A lot of advisers who responded to my online poll said they were from Google schools. Google Classroom (www.classroom.google.com) is often a district-offered service, along with Google email. Teachers can set up “classrooms” and offer students a class code to join; student officers can be assigned to the role of “teachers” for communication purposes. A strong advantage of using Classroom is that all communications are hierarchical, searchable, and can be linked to calendars and other Google forms and documents. This is the primary communications platform that we use at Eureka High School. The officers create most of the posts, and everything is run through school-based email.
“We use Google Classroom as our home base. This way we can upload documents and forms to one place; all of our minutes are saved there. We also have a spreadsheet that keeps track of each student’s community service hours. Everything is live and in real time,” says Kristina Vuong, formerly of Lyman High School in Longwood, FL, via the online community. “I also think Classroom is a great place for announcements. The students see a pop-up as soon as they log into their email accounts.”
“We communicate through Google Classroom with the officers being teachers,” says Marie Principe, NHS adviser at East Bridgewater Junior/Senior School in East Bridgewater, MA. “My officers also tweet out notices. I used to email and use Remind, but the kids are checking Google Classroom for all their classes, so I have found it to work out much better!”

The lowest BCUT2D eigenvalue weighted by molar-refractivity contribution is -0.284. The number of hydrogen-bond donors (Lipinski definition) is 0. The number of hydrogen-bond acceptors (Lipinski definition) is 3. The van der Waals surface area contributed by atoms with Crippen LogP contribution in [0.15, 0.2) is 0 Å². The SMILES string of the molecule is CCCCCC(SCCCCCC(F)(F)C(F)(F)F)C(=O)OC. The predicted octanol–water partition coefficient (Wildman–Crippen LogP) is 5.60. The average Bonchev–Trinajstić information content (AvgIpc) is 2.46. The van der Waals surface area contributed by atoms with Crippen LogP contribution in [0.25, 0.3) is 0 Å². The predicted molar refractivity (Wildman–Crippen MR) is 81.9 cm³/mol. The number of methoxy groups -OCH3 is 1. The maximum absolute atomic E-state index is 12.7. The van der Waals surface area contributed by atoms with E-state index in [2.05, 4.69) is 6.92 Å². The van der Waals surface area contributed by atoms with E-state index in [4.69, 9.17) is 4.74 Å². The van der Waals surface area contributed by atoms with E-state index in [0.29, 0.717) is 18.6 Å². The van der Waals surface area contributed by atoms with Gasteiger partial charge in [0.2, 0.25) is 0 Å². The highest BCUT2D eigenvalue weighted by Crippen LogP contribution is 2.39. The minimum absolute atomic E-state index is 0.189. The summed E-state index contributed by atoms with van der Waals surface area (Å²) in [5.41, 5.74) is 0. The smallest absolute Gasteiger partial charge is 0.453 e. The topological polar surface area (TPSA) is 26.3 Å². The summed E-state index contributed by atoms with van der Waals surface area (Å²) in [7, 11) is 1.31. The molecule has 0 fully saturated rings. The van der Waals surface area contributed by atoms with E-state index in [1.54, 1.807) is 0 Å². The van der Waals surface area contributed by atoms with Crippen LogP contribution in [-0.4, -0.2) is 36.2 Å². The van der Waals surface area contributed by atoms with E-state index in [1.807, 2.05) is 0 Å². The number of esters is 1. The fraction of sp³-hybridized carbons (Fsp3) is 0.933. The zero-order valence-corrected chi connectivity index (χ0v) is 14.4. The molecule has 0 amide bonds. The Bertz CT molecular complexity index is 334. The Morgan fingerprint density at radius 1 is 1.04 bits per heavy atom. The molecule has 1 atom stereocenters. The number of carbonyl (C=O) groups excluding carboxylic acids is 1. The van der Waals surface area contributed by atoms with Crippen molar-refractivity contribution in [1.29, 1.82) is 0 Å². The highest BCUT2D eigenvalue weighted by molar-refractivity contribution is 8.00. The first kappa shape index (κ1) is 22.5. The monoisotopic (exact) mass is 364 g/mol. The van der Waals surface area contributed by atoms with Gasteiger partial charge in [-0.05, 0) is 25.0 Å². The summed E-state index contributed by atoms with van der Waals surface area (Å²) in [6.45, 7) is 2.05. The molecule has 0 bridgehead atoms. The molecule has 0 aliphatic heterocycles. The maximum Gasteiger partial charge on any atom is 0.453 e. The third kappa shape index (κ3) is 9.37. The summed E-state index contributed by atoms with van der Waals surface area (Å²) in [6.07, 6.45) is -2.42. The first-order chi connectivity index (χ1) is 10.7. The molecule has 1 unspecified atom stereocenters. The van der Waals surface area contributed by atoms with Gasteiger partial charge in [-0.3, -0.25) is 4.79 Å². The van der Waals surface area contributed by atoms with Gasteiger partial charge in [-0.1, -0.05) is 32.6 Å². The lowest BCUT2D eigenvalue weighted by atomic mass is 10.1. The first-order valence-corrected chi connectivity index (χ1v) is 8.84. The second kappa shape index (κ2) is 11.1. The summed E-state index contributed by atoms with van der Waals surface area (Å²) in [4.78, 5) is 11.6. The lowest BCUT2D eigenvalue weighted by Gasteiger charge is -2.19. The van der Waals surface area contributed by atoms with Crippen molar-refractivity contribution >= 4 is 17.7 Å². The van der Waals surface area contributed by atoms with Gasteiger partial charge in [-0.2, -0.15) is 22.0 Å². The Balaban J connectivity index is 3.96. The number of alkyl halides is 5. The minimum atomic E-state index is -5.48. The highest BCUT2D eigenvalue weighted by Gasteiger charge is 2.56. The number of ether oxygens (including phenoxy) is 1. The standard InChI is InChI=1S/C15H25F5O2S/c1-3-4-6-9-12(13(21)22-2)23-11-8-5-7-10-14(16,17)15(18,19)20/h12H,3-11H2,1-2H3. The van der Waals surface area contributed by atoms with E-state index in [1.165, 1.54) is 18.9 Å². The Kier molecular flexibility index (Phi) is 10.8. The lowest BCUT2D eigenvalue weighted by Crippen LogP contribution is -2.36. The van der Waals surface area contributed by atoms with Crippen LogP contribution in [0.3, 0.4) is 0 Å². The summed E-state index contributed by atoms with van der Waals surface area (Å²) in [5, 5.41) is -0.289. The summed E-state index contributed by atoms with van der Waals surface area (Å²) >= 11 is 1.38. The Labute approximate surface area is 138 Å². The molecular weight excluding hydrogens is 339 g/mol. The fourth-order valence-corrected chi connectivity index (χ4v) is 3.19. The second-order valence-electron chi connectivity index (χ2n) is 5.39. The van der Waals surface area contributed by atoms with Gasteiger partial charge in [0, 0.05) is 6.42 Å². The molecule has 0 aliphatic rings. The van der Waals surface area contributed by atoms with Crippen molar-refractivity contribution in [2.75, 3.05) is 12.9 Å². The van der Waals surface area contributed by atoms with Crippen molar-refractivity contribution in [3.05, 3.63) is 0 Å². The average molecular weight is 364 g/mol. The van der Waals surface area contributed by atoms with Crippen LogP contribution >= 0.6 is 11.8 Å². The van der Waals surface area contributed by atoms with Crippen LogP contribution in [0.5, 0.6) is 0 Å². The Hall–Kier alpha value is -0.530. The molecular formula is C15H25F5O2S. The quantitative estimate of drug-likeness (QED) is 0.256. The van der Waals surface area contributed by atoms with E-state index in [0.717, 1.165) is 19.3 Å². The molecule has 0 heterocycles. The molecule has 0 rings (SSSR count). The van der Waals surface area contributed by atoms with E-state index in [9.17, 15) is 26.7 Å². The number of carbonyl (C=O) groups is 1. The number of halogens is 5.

Sandy Munton, intervention and enrichment instructor at Hancock Middle School in St. Louis, MO, adds, “In our school district, all students have Google accounts. We simply set up an NJHS Classroom and invite our officers to be ‘teachers.’ We can then share meeting agendas and notes. We can also create Google Forms to use as sign-up sheets and to get input electronically from all members.”
Twitter (www.twitter.com) allows the sending of short tweets (text-based messages) to followers. When I sought advice via the NHS/NJHS Adviser Online Community, three schools responded saying they use Twitter.
“My council has a Twitter and a Remind account that we use to communicate with members, parents, and the community. Meeting dates, events, and all sorts of information are disseminated through those two accounts,” says Jennifer Spiegel, English teacher and student government adviser from Elizabeth Forward High School in Elizabeth, PA. “We have over 220 Twitter followers [who] also include our local community and business leaders, as well as district administration.”
Through Twitter, the school was able to connect with a revitalization group that is working in the city’s downtown area. “We met with the community leaders in that group and that resulted in some community service projects for us and for other clubs in our building,” Spiegel says. “In addition, we are followed by a reporter for our local newspaper who often uses the info he finds there to write articles about us. He wrote two articles (and the newspaper wrote two editorials as well) about things we have done in the last six months because they connected with us via Twitter.”
Instagram (www.instagram.com) is generally used to share pictures and short videos with friends. Junior officers and LEAD juniors at Eureka High School (who attended the Chicago LEAD Conference hosted by National Student Council, NHS, and NJHS) asked if they could try using Twitter and Instagram accounts to communicate with the membership this year. We obtained a school email address to use on the accounts and decided that only the officers and LEAD juniors would have access to the account, with the advisers simply monitoring. We plan on evaluating its use and effectiveness at the end of this school year.